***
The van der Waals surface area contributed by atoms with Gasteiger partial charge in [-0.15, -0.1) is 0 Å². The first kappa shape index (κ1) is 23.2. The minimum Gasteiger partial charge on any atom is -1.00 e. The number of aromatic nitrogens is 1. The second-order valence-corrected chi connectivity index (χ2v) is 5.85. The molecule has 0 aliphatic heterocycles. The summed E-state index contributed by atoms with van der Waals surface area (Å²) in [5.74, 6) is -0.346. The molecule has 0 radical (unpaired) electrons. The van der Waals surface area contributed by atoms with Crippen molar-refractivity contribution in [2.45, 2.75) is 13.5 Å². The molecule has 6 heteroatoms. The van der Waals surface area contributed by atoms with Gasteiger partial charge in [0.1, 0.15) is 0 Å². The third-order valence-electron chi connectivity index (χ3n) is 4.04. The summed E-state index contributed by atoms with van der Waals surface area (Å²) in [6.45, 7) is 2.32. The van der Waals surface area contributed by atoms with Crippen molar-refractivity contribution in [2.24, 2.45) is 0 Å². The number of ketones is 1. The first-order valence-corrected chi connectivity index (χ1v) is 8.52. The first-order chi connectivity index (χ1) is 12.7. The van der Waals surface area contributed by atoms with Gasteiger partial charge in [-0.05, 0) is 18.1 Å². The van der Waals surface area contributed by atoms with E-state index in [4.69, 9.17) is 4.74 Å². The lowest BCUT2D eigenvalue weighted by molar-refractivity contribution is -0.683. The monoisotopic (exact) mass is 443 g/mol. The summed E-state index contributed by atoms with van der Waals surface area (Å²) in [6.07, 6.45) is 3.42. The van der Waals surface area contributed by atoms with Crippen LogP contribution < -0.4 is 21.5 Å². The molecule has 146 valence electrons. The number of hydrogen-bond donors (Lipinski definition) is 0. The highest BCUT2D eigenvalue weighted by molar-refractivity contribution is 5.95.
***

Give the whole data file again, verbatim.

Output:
The van der Waals surface area contributed by atoms with Gasteiger partial charge in [-0.15, -0.1) is 0 Å². The first kappa shape index (κ1) is 23.2. The minimum Gasteiger partial charge on any atom is -1.00 e. The number of aromatic nitrogens is 1. The second-order valence-corrected chi connectivity index (χ2v) is 5.85. The molecule has 0 aliphatic heterocycles. The summed E-state index contributed by atoms with van der Waals surface area (Å²) in [5.74, 6) is -0.346. The molecule has 0 radical (unpaired) electrons. The van der Waals surface area contributed by atoms with Crippen molar-refractivity contribution in [2.45, 2.75) is 13.5 Å². The molecule has 6 heteroatoms. The van der Waals surface area contributed by atoms with Gasteiger partial charge in [0.1, 0.15) is 0 Å². The third-order valence-electron chi connectivity index (χ3n) is 4.04. The summed E-state index contributed by atoms with van der Waals surface area (Å²) in [6.45, 7) is 2.32. The van der Waals surface area contributed by atoms with Crippen molar-refractivity contribution in [2.24, 2.45) is 0 Å². The number of ketones is 1. The first-order valence-corrected chi connectivity index (χ1v) is 8.52. The first-order chi connectivity index (χ1) is 12.7. The van der Waals surface area contributed by atoms with Gasteiger partial charge in [-0.05, 0) is 18.1 Å². The van der Waals surface area contributed by atoms with E-state index in [4.69, 9.17) is 4.74 Å². The lowest BCUT2D eigenvalue weighted by molar-refractivity contribution is -0.683. The monoisotopic (exact) mass is 443 g/mol. The summed E-state index contributed by atoms with van der Waals surface area (Å²) in [6.07, 6.45) is 3.42. The van der Waals surface area contributed by atoms with Crippen LogP contribution < -0.4 is 21.5 Å². The molecule has 146 valence electrons. The number of hydrogen-bond donors (Lipinski definition) is 0. The highest BCUT2D eigenvalue weighted by molar-refractivity contribution is 5.95.